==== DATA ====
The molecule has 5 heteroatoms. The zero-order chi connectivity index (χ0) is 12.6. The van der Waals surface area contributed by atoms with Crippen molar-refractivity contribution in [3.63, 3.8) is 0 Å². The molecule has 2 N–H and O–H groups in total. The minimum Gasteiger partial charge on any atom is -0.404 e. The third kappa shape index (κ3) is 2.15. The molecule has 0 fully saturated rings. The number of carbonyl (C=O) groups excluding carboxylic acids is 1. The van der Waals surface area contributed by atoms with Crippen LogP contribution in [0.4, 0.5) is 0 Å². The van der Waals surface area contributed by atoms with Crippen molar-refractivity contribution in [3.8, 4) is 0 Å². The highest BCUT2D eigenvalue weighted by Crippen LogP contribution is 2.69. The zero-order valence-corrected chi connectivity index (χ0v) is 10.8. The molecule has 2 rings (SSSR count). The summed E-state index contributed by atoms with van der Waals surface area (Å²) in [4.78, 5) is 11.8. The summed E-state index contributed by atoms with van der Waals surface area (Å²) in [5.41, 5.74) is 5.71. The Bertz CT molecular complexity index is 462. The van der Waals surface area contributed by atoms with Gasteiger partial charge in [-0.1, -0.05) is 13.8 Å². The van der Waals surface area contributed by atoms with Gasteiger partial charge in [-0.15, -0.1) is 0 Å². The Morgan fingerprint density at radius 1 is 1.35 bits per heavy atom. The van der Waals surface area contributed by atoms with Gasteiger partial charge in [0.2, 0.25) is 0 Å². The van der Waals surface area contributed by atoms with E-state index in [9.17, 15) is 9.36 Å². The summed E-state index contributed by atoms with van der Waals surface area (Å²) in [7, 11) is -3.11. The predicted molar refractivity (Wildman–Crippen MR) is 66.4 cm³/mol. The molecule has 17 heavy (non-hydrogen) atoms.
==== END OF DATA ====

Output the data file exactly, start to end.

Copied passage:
The molecule has 5 heteroatoms. The zero-order chi connectivity index (χ0) is 12.6. The van der Waals surface area contributed by atoms with Crippen molar-refractivity contribution in [3.63, 3.8) is 0 Å². The molecule has 2 N–H and O–H groups in total. The minimum Gasteiger partial charge on any atom is -0.404 e. The third kappa shape index (κ3) is 2.15. The molecule has 0 fully saturated rings. The number of carbonyl (C=O) groups excluding carboxylic acids is 1. The van der Waals surface area contributed by atoms with Crippen LogP contribution in [0.4, 0.5) is 0 Å². The van der Waals surface area contributed by atoms with Crippen molar-refractivity contribution in [3.8, 4) is 0 Å². The highest BCUT2D eigenvalue weighted by Crippen LogP contribution is 2.69. The zero-order valence-corrected chi connectivity index (χ0v) is 10.8. The molecule has 2 rings (SSSR count). The summed E-state index contributed by atoms with van der Waals surface area (Å²) in [4.78, 5) is 11.8. The summed E-state index contributed by atoms with van der Waals surface area (Å²) in [5.41, 5.74) is 5.71. The Bertz CT molecular complexity index is 462. The van der Waals surface area contributed by atoms with Gasteiger partial charge in [-0.1, -0.05) is 13.8 Å². The van der Waals surface area contributed by atoms with Gasteiger partial charge in [-0.15, -0.1) is 0 Å². The Morgan fingerprint density at radius 1 is 1.35 bits per heavy atom. The van der Waals surface area contributed by atoms with Gasteiger partial charge in [0.2, 0.25) is 0 Å². The van der Waals surface area contributed by atoms with E-state index in [9.17, 15) is 9.36 Å². The summed E-state index contributed by atoms with van der Waals surface area (Å²) in [7, 11) is -3.11. The predicted molar refractivity (Wildman–Crippen MR) is 66.4 cm³/mol. The molecule has 17 heavy (non-hydrogen) atoms.